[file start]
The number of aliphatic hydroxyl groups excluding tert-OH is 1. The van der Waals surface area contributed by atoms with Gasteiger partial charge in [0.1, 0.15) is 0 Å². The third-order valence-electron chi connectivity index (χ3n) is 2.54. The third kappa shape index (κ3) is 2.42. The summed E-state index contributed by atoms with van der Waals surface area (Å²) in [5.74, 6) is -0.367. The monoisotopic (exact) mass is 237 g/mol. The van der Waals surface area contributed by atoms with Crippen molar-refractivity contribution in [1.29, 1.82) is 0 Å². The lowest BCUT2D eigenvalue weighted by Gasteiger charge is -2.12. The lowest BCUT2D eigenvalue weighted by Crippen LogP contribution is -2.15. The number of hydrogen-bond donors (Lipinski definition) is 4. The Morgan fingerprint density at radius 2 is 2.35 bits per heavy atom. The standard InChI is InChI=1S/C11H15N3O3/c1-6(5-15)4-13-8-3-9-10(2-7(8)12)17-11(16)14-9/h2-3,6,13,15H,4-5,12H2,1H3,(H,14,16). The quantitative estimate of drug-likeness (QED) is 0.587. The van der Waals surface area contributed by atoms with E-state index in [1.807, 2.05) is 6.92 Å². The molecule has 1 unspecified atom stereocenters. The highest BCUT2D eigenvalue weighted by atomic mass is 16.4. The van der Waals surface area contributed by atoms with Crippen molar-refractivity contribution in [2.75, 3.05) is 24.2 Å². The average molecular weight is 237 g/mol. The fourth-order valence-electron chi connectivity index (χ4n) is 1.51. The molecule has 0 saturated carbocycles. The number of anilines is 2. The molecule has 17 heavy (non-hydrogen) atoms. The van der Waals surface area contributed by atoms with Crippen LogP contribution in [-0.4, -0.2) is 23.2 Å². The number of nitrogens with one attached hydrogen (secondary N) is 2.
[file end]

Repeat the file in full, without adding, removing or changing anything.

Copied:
The number of aliphatic hydroxyl groups excluding tert-OH is 1. The van der Waals surface area contributed by atoms with Gasteiger partial charge in [0.1, 0.15) is 0 Å². The third-order valence-electron chi connectivity index (χ3n) is 2.54. The third kappa shape index (κ3) is 2.42. The summed E-state index contributed by atoms with van der Waals surface area (Å²) in [5.74, 6) is -0.367. The monoisotopic (exact) mass is 237 g/mol. The van der Waals surface area contributed by atoms with Crippen molar-refractivity contribution in [1.29, 1.82) is 0 Å². The lowest BCUT2D eigenvalue weighted by Gasteiger charge is -2.12. The lowest BCUT2D eigenvalue weighted by Crippen LogP contribution is -2.15. The number of hydrogen-bond donors (Lipinski definition) is 4. The Morgan fingerprint density at radius 2 is 2.35 bits per heavy atom. The standard InChI is InChI=1S/C11H15N3O3/c1-6(5-15)4-13-8-3-9-10(2-7(8)12)17-11(16)14-9/h2-3,6,13,15H,4-5,12H2,1H3,(H,14,16). The quantitative estimate of drug-likeness (QED) is 0.587. The van der Waals surface area contributed by atoms with E-state index in [1.807, 2.05) is 6.92 Å². The molecule has 1 unspecified atom stereocenters. The highest BCUT2D eigenvalue weighted by atomic mass is 16.4. The van der Waals surface area contributed by atoms with Crippen molar-refractivity contribution in [2.75, 3.05) is 24.2 Å². The average molecular weight is 237 g/mol. The fourth-order valence-electron chi connectivity index (χ4n) is 1.51. The molecule has 0 saturated carbocycles. The number of anilines is 2. The molecule has 17 heavy (non-hydrogen) atoms. The van der Waals surface area contributed by atoms with Crippen LogP contribution in [-0.4, -0.2) is 23.2 Å². The number of nitrogens with one attached hydrogen (secondary N) is 2.